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  Computer Won't Start, Won't Stop, But Works Fine 
 
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PeteC Nov 29, 2011, 09:55am EST Reply - Quote - Report Abuse
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Yep, works fine but takes some technique to start and stop.
I am sure this is a hardware problem and I need to understand more about how typical power supplies work. Here is the problem:

When the computer is on and running fine, I shutdown, either using the "Start" button or a quick push of the power button. The computer goes through all its shutdown steps until everything goes dark and just when I would normally hear everything stop, it starts to reboot again.
I have experimented and found two different things I can do at that point.

(1) Hold down the power button for 6 seconds. It will then power down properly.

(2) Pull the plug. So that stops it also. Duh!

Now, to restart later:

If I did #1 above, pushing the power button will NOT start the computer no matter how much I try. I have found that there is an LED on the mother board that is always on. If I unplug the computer and wait untill the LED goes out (about 6 seconds until the caps discharge) then plug it back in and push the power button it will boot normally.

If I did #2 above, I am sitting with the computer unplugged so I plug it back in and it reboots all by itself; no push of the power button or anything. This happens even many days later. I have disabled all the ethernet power-ups etc in the bios. Which is consistant with it not starting in case #1 even if power has been always on.

I have gone through all the software checks I can find on the net. I have concluded that the power supply logic is messed up. Does anybody know why, in case #1, I should have to unplug it until the LED goes out? What does the LED "say"?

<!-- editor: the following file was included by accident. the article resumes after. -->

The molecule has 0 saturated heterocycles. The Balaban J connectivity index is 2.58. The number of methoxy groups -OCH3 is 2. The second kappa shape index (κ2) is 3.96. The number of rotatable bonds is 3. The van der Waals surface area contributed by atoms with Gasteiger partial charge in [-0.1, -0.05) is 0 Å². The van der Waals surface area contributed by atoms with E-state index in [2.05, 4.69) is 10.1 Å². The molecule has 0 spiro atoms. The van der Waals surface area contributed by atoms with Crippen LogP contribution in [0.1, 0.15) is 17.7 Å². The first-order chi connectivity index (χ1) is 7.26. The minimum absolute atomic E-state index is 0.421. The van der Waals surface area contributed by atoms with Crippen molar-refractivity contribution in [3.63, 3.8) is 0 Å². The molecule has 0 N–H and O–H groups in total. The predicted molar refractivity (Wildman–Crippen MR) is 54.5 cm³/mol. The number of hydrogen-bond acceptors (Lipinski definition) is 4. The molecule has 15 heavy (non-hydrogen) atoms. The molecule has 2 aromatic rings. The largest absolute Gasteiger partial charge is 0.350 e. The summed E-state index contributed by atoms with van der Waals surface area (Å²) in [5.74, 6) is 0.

What state can the power logic be in such that it turns on just because the power is reapplied, even days later?

Thanks In Advance,

Pete


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john albrich Nov 29, 2011, 10:43am EST Reply - Quote - Report Abuse
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Edited: Nov 29, 2011, 10:48am EST

 
>> Re: Computer Won't Start, Won't Stop, But Works Fine
PeteC said:
...If I did #2 above, I am sitting with the computer unplugged so I plug it back in and it reboots all by itself; no push of the power button or anything. This happens even many days later. I have disabled all the ethernet power-ups etc in the bios. Which is consistant with it not starting in case #1 even if power has been always on....


A few things:

1) might try unplugging the front panel switch from the mobo header and see if the symptom of rebooting you mentioned continues (e.g. no possible problem due to defective front panel switch/cable subassembly). Although this should require a transition in logic state from the front-panel button to do anything, it's also possible that a hardware problem on the mobo is causing false operation of the power-on/off subsystem (e.g. if there's a lot of ripple or "noise" on the +5V line, or defect with the pull-up resistor, etc.)

2) Ethernet isn't the only option that interacts with system "wake-up" protocols. Try looking for all wake-up enables, and turn off ALL power management, including any "Green" power management drivers. The ACPI has been squirrely ever since it was first introduced, and some motherboards just have trouble handling it properly. Also, if you have Windows/system options such as "hibernate" or "sleep" enabled, disable them and see if there's any difference.

3) Try clearing the CMOS memory and using system defaults. Then (if problem "went-away") progressively add-in your preferred settings until it appears again (a corrupted CMOS can cause highly unpredictable behavior and a simple checksum may not detect that it has been corrupted). Also, until problem solved, don't re-enable any overclocking, overvoltage, etc settings that you've applied if any.

PeteC Nov 30, 2011, 11:47am EST Reply - Quote - Report Abuse
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>> Re: Computer Won't Start, Won't Stop, But Works Fine
John,

Thanks.

> 1) might try unplugging the front panel

I pushed the button to start it the unplugged at the mobo side. Next powerdown (via windows startmenu) and it restarted like always. Good idea though.



>2) Ethernet isn't the only option that interacts with system

I had disabled all I could find in the cmos and did the defaults. No overclocking. This is an old Dell system that I keep alive for legacy reasons. I have old parallel port prom programmers and processor programmers that I need to use every now and then. They are not connected now.


When I powered down this time I had to unplug it to make it stop. That was last night. I plugged it back in and it rebooted. Front panel still unplugged. I'll see what it does after being unplugged overnight and report back

Thanks again

Pete


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